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Maybe your VCT messed up and when you think the valves are closed they are really open? Your compression seems real low on all of them. The last time I did mine was about 210psi all the way across the board. Hopfully its just a faulty VCT thingy. good luck and keep us updated.
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Old 12-17-2009, 01:17 AM   #17
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Maybe your VCT messed up and when you think the valves are closed they are really open? Your compression seems real low on all of them. The last time I did mine was about 210psi all the way across the board. Hopfully its just a faulty VCT thingy. good luck and keep us updated.
How do I test to see if the VCT is bad. I have no codes. I am not exactly sure how the VCT works, but at TDC w/ #1 I have air through my exhaust the VCT is on the intake side. Also all of the lifters (or whatever you call the component below the cam) move freely at TDC which would appear the valves should be closed. Maybe I am missing something ?????
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Old 12-17-2009, 01:30 AM   #18
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do you have oil pressure? I am just guessing on what it could be. Going for the cheaper thing. If you oil pump went out that could explain why you ended up with low compression? Again these are just guesses. With no codes showing seems like it would have thrown a low oil pressure one. hhmmm interesting problem. What is it with these SVT's lately just breaking down with no apparent problem. Makes me think that Raymond's SVT is having low compression also. We won't know for sure though unless we test it. Good luck with your problem.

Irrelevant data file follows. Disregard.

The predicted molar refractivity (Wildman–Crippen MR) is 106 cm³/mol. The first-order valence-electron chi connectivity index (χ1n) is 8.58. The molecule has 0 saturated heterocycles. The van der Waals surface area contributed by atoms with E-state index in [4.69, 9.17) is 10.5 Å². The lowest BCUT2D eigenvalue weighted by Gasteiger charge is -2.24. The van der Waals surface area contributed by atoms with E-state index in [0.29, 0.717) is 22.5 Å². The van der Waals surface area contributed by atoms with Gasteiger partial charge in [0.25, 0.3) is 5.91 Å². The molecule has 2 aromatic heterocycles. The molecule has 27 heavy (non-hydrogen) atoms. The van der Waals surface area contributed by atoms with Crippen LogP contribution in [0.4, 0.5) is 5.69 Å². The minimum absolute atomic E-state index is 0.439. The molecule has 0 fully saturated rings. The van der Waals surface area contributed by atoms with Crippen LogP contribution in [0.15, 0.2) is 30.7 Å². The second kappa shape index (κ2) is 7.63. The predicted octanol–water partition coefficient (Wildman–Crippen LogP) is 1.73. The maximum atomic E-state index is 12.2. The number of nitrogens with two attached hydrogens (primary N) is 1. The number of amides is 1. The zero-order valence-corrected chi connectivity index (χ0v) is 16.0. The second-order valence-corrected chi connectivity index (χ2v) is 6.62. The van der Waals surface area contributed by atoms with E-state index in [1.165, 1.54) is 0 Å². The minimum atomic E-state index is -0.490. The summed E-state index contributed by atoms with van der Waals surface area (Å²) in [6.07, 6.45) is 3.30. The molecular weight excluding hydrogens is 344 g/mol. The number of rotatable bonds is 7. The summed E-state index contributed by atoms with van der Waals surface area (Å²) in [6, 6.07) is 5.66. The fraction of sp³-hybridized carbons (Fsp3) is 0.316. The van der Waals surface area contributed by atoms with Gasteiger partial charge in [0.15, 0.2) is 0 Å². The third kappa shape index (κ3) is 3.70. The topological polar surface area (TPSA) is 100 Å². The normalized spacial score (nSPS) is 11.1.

oohh I just thought of something. You say you are getting fuel but are you getting enough fuel? or fuel pressure to be exact?
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Old 12-17-2009, 01:30 AM   #19
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I know you can hear the pump does it sound healthy?
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Old 12-17-2009, 01:38 AM   #20
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do you have oil pressure? I am just guessing on what it could be. Going for the cheaper thing. If you oil pump went out that could explain why you ended up with low compression? Again these are just guesses. With no codes showing seems like it would have thrown a low oil pressure one. hhmmm interesting problem. What is it with these SVT's lately just breaking down with no apparent problem. Makes me think that Raymond's SVT is having low compression also. We won't know for sure though unless we test it. Good luck with your problem.